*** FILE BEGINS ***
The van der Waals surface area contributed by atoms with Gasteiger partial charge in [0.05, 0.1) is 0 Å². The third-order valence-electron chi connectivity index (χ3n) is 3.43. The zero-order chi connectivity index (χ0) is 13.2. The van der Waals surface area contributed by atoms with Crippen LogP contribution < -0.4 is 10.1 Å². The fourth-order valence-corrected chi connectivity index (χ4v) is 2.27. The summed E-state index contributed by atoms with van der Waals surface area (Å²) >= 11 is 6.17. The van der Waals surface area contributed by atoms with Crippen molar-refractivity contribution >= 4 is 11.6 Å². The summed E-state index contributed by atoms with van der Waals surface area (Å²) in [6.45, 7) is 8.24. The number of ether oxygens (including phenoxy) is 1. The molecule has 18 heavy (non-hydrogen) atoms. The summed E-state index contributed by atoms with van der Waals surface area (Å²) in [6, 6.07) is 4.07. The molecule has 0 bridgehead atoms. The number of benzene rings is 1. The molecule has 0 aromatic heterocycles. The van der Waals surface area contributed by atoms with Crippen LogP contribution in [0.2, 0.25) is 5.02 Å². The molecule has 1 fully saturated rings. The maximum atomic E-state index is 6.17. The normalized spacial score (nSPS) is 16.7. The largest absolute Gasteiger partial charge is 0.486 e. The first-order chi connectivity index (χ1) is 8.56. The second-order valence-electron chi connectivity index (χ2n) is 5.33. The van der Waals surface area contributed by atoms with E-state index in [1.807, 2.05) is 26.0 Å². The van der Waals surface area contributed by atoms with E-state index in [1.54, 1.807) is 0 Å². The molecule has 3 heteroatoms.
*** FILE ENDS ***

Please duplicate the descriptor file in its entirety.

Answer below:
The van der Waals surface area contributed by atoms with Gasteiger partial charge in [0.05, 0.1) is 0 Å². The third-order valence-electron chi connectivity index (χ3n) is 3.43. The zero-order chi connectivity index (χ0) is 13.2. The van der Waals surface area contributed by atoms with Crippen LogP contribution < -0.4 is 10.1 Å². The fourth-order valence-corrected chi connectivity index (χ4v) is 2.27. The summed E-state index contributed by atoms with van der Waals surface area (Å²) >= 11 is 6.17. The van der Waals surface area contributed by atoms with Crippen molar-refractivity contribution >= 4 is 11.6 Å². The summed E-state index contributed by atoms with van der Waals surface area (Å²) in [6.45, 7) is 8.24. The number of ether oxygens (including phenoxy) is 1. The molecule has 18 heavy (non-hydrogen) atoms. The summed E-state index contributed by atoms with van der Waals surface area (Å²) in [6, 6.07) is 4.07. The molecule has 0 bridgehead atoms. The number of benzene rings is 1. The molecule has 0 aromatic heterocycles. The van der Waals surface area contributed by atoms with Crippen LogP contribution in [0.2, 0.25) is 5.02 Å². The molecule has 1 fully saturated rings. The maximum atomic E-state index is 6.17. The normalized spacial score (nSPS) is 16.7. The largest absolute Gasteiger partial charge is 0.486 e. The first-order chi connectivity index (χ1) is 8.56. The second-order valence-electron chi connectivity index (χ2n) is 5.33. The van der Waals surface area contributed by atoms with E-state index in [1.807, 2.05) is 26.0 Å². The van der Waals surface area contributed by atoms with E-state index in [1.54, 1.807) is 0 Å². The molecule has 3 heteroatoms.